We learned the hard way when planning our first RV trip ‌the Google Maps time estimate is going to be sadly wrong when traveling by RV. Learn from our mistake and divide the number of miles by 55-60 depending on how fast you are likely to drive so you don’t roll up in the dark. 



Risks of Driving Your RV Too Fast

Driving your RV too fast has some potentially serious consequences. Just because they haven’t happened to you yet, doesn’t mean they can’t. The longer you spend on the road traveling at too high of speeds, the more likely you are to get into an accident.

  1. Death. I don’t mean to be dramatic here, but seriously, is getting to your family vacation a little bit faster really worth getting in an accident for? RV accidents are no joke. Serious injury and death can and do occur. 

  2.  Rolling your RV. Driving a car or truck is much, much different from driving an RV. You have much better control and handling in a smaller vehicle. Unexpected objects, jerks cutting you off, a gust of wind, or a big bump in the road usually won’t cause you to wreck when driving a car. In an RV, these seemingly minor issues become magnified.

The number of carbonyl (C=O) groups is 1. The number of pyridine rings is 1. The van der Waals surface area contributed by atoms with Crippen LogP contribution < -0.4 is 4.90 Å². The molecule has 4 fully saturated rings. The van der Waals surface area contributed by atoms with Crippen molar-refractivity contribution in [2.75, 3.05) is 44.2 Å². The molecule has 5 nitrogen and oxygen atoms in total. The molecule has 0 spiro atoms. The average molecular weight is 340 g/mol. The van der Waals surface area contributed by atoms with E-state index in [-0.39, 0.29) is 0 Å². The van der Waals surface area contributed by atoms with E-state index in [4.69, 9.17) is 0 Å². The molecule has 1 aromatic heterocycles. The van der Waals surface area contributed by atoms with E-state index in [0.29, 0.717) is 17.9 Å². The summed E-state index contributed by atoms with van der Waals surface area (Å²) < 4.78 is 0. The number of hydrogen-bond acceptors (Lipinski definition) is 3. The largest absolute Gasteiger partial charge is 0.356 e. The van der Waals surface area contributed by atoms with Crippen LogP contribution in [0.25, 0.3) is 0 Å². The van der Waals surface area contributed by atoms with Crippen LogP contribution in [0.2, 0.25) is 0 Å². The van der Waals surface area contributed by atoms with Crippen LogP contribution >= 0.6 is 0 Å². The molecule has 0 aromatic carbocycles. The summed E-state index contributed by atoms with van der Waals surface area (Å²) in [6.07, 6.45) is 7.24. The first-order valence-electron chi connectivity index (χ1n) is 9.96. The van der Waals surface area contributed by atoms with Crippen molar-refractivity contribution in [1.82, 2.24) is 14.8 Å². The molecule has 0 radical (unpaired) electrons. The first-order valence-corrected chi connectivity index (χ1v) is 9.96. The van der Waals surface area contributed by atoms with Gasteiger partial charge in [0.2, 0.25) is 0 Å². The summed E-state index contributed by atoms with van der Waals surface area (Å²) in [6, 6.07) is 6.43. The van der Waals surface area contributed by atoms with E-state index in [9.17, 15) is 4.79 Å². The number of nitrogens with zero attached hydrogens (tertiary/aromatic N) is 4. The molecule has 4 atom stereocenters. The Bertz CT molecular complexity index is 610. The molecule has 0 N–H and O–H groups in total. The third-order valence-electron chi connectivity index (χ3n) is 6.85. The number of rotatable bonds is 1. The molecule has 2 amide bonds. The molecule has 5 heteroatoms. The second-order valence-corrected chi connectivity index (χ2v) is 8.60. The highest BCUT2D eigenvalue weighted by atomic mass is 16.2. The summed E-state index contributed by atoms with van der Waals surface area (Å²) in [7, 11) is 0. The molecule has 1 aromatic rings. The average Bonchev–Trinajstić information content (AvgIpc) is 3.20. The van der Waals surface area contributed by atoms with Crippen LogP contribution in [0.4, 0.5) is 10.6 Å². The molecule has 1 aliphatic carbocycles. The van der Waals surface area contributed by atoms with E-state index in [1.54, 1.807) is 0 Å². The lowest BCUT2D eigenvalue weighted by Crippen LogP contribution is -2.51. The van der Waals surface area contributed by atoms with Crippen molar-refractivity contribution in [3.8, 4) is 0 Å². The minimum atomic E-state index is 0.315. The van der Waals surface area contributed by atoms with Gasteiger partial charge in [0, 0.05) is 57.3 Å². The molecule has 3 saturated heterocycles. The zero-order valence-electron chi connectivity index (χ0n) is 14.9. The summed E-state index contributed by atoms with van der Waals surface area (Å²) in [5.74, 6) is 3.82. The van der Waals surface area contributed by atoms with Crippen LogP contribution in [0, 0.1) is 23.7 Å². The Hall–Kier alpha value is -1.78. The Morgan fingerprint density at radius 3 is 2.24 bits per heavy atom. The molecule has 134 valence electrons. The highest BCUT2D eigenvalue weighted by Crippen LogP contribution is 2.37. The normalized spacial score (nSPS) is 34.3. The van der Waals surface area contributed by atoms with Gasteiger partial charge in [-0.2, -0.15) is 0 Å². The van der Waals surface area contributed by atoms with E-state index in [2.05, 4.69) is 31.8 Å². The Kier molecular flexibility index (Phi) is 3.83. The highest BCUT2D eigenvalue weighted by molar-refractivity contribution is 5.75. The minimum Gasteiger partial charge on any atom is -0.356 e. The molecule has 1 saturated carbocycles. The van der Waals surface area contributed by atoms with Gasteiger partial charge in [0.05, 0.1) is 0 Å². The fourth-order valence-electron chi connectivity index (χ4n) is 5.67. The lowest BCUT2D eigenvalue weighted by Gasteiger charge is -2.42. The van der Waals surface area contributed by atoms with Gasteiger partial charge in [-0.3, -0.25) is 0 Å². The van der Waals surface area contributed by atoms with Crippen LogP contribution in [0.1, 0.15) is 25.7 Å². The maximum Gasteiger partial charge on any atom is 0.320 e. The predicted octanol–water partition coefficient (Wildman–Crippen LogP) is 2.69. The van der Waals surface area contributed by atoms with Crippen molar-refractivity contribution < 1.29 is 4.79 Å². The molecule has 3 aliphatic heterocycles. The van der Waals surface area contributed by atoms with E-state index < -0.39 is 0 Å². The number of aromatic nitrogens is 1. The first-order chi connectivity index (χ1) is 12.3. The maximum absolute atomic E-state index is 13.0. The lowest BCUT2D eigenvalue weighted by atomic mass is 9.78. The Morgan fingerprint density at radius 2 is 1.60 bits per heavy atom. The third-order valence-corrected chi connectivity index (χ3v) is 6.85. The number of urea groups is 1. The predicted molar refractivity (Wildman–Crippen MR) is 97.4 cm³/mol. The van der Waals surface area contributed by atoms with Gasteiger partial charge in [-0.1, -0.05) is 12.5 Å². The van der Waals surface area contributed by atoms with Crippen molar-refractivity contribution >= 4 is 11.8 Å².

1. Damage to your RV and its contents. Consistently traveling at high speeds in an RV can also cause damage to your rig. 

Also Read:  Exterior RV Winter Storage Tips to Keep your Rig Looking and Working Like New

When you drive fast, any bumps in the road are exacerbated, jarring your trailer around and shaking up your contents. High speeds also increase the likelihood of having trailer sway, which is one of the scarier things an RVer can experience on the road. 

RVs aren’t designed to withstand the treatment that some people put them through. Considering how poorly most manufacturers make RVs to begin with, you should probably take it easy on your rig, so it will last you for years to come. 

Benefits of Driving Your RV More Slowly

On the flip side, driving more slowly has lots of benefits. Here are some of the top reasons to slow down and simply enjoy the good life.